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How Chevrolet Works


Chevrolets of the Early 1990s
Although Chevy had fallen below Ford, it still had annual sales of around one million units. Pictured here is the 1992 Chevrolet Lumina.

Any chance to celebrate was doubtless welcome by now, for the '80s had not been kind to Chevrolet. True, the division had more models than ever, but it wasn't selling that many more cars. Worse, Ford was entrenched as number one, and seemed destined to remain so.

Nevertheless, Chevrolet was a strong "USA-2" through the mid-'90s, with yearly domestic car sales of around one million units. As with the '80s Nova, the California-built Geo Prizm was counted in those results, but not other Geo cars, which were classed as imports on the basis of "domestic content" even though some came from Canada instead of Japan.

Chevy had launched the Geo nameplate for 1989 as a marketing umbrella for Japanese-designed models like Prizm. The idea was to distinguish these products from "real" Chevrolets in the minds of those most likely to buy them -- what marketing types called "import intenders."

But the ploy worked only in the beginning, and Geo sales dropped steadily. A big blow was losing the popular Isuzu-built Storm sporty coupe after model-year '93. By '98 the remaining Geos were badged Chevrolets. The Toyota Corolla-based Prizm was redesigned that year and contin­ued through 2002.

Though Chevy had been "The Heartbeat of America" since 1987 (an ad slogan adopted for the make's 75th anniversary), its mainstream cars of the early '90s offered little to raise anyone's pulse.

Indeed, motor-noters began chiding GM for building mostly "rental cars": dependable but dull underachievers compared to class rivals. Nevertheless, the Chevys most-popular with buyers were the least interesting to enthusiasts: Cavalier, Lumina, and Beretta/Corsica, usually in that order. Each was typically good for more than 200,000 model-year sales, sometimes a bit more.

Yet there were flashes of interest in this mundane group. The Beretta GTZ was one, as was its 1994 successor, called Z26. Also replacing the Beretta GT, the Z26 was usefully more-refined, thanks to an updated Quad-4 with 170 bhp. In the Lumina line, 1991 introduced a sporty Z34 coupe, named for its new 3.4-liter "Twin Dual Cam" V-6. This engine, the latest version of Chevy's venerable 60-degree pushrod design, delivered a punchy 210 bhp with five-speed manual or 200 with optional four-speed automatic.

Also included were firm suspension, fat tires on alloy wheels, a louvered hood, "ground effects" body add-ons and a more-driver-oriented interior. The result was a lively package many enthusiasts could warm to. Lumina sedans from 1992 were similarly entertaining when ordered with the "Euro 3.4" option, though it was limited to automatic.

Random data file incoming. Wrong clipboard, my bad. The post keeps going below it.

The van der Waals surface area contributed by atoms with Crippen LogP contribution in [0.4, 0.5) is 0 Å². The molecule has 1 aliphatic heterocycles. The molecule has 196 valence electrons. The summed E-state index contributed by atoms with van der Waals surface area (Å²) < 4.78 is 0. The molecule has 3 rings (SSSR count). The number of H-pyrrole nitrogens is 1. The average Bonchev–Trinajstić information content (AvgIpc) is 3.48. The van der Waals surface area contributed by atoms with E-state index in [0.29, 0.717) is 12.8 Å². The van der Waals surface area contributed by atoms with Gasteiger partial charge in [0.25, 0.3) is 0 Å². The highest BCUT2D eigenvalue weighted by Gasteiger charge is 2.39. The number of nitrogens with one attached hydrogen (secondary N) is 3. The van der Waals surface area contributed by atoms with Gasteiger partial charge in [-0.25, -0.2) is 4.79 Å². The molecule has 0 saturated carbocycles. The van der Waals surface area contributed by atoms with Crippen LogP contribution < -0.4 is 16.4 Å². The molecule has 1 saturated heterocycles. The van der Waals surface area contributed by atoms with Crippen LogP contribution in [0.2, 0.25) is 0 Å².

Otherwise, both these model lines evolved pretty much like Cavalier. Corsica lost its sporty LTZ after 1990 and its four-door hatchback body after '91, but both Corsica and Beretta gained progressively stronger 2.2-liter base engines, a more-coherent dash (from '91), larger front brakes with standard antilock control (1992), and more-aggressive "value" pricing. Luminas also benefited from better base engines, as well as ABS, automatic power door locks, and other improvements.

A very different Lumina was the APV ("All Purpose Vehicle"), premiering for 1990 as Chevrolet's first front-drive minivan and one of three "G200" models (the others were Pontiac Trans Sport and Olds Silhouette). Unlike Chevy's rear-drive Astro, APV was a direct reply to the hot-selling Chrysler minivans that owned at least 50 percent of the market, thanks to their carlike convenience and road manners.

Accordingly, APV was sized roughly between the standard and extended Chrysler models, riding a 109.8-inch wheelbase and boasting the comfort advantage of all-independent suspension.

Body construction was novel, with outer panels of plasticlike composites attached to a steel inner "skeleton," as on Pontiac's late two-seat Fiero. Equally novel was optional "modular" seating for seven, with lightweight individual buckets that could be easily moved or removed to create a variety of useful configurations.

Only Chevy offered a blank-side cargo model, but all GM200s arrived with a 120-bhp 3.1 V-6 and three-speed automatic. That made for weak performance, especially with a full passenger or cargo load, so an optional 3.8-liter Buick V-6 was added for '92, bringing 165 bhp and a more-responsive four-speed automatic. Befitting a Chevy, APV prices were the lowest of the three corporate cousins, initially in a narrow $14,000-$16,000 range.

Unfortunately, APV's pointy-nose styling was too radical for most buyers. Critics typically likened it to an "anteater" or "Dustbuster." Worse, the design dictated a massive dashtop and huge windshield that made for lots of unwanted reflections; a wide extra set of front roof pillars only hampered vision further. The APV also suffered a relatively low-roof interior that compromised both load volume and rear-cabin access.

Hoping to improve sales with an improved product, Chevy bobbed the nose of the '94 APV and offered a new option: a unique power right sliding door (operated by remote control). Chevy also changed the name to Lumina Minivan and capped base prices at $16,800-$17,500. But nothing seemed to help, and the APV/Minivan was no more a threat to Chrysler's minivan dominance than the Astro. Sales languished mostly in the 50,000-60,000 area, about a tenth of Chrysler's volume.

There seemed nothing to do but try again, and Chevy did for '97 with the conventionally styled all-steel Venture. Though a competent competitor, it was never a threat to the top-selling Chrysler and Dodge models -- or some import-brand rivals.

For more on Chevrolet cars, old and new, see:

  • Chevrolet New Car Reviews and Prices
  • Chevrolet Used Car Reviews and Prices